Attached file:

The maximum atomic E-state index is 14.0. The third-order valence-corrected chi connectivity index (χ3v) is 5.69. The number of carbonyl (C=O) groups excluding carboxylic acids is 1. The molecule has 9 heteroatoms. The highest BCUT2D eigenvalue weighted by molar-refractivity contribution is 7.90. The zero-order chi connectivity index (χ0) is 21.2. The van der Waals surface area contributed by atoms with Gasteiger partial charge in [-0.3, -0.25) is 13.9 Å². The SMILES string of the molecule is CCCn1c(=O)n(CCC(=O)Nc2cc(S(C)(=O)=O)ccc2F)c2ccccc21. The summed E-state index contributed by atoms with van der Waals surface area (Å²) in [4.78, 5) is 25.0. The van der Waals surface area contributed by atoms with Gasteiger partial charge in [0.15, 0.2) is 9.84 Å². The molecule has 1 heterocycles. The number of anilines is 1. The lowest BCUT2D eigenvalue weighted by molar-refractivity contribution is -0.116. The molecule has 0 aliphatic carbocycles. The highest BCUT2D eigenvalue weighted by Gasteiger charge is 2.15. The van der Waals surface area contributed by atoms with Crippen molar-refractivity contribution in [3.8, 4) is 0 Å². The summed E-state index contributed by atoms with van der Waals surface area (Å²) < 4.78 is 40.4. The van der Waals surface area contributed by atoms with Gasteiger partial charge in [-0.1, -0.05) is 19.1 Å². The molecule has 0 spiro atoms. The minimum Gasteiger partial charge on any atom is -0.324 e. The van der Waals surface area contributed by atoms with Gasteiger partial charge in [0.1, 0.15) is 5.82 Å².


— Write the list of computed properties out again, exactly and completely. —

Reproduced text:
The maximum atomic E-state index is 14.0. The third-order valence-corrected chi connectivity index (χ3v) is 5.69. The number of carbonyl (C=O) groups excluding carboxylic acids is 1. The molecule has 9 heteroatoms. The highest BCUT2D eigenvalue weighted by molar-refractivity contribution is 7.90. The zero-order chi connectivity index (χ0) is 21.2. The van der Waals surface area contributed by atoms with Gasteiger partial charge in [-0.3, -0.25) is 13.9 Å². The SMILES string of the molecule is CCCn1c(=O)n(CCC(=O)Nc2cc(S(C)(=O)=O)ccc2F)c2ccccc21. The summed E-state index contributed by atoms with van der Waals surface area (Å²) in [4.78, 5) is 25.0. The van der Waals surface area contributed by atoms with Gasteiger partial charge in [0.15, 0.2) is 9.84 Å². The molecule has 1 heterocycles. The number of anilines is 1. The lowest BCUT2D eigenvalue weighted by molar-refractivity contribution is -0.116. The molecule has 0 aliphatic carbocycles. The highest BCUT2D eigenvalue weighted by Gasteiger charge is 2.15. The van der Waals surface area contributed by atoms with Crippen molar-refractivity contribution in [3.8, 4) is 0 Å². The summed E-state index contributed by atoms with van der Waals surface area (Å²) < 4.78 is 40.4. The van der Waals surface area contributed by atoms with Gasteiger partial charge in [-0.1, -0.05) is 19.1 Å². The molecule has 0 spiro atoms. The minimum Gasteiger partial charge on any atom is -0.324 e. The van der Waals surface area contributed by atoms with Gasteiger partial charge in [0.1, 0.15) is 5.82 Å².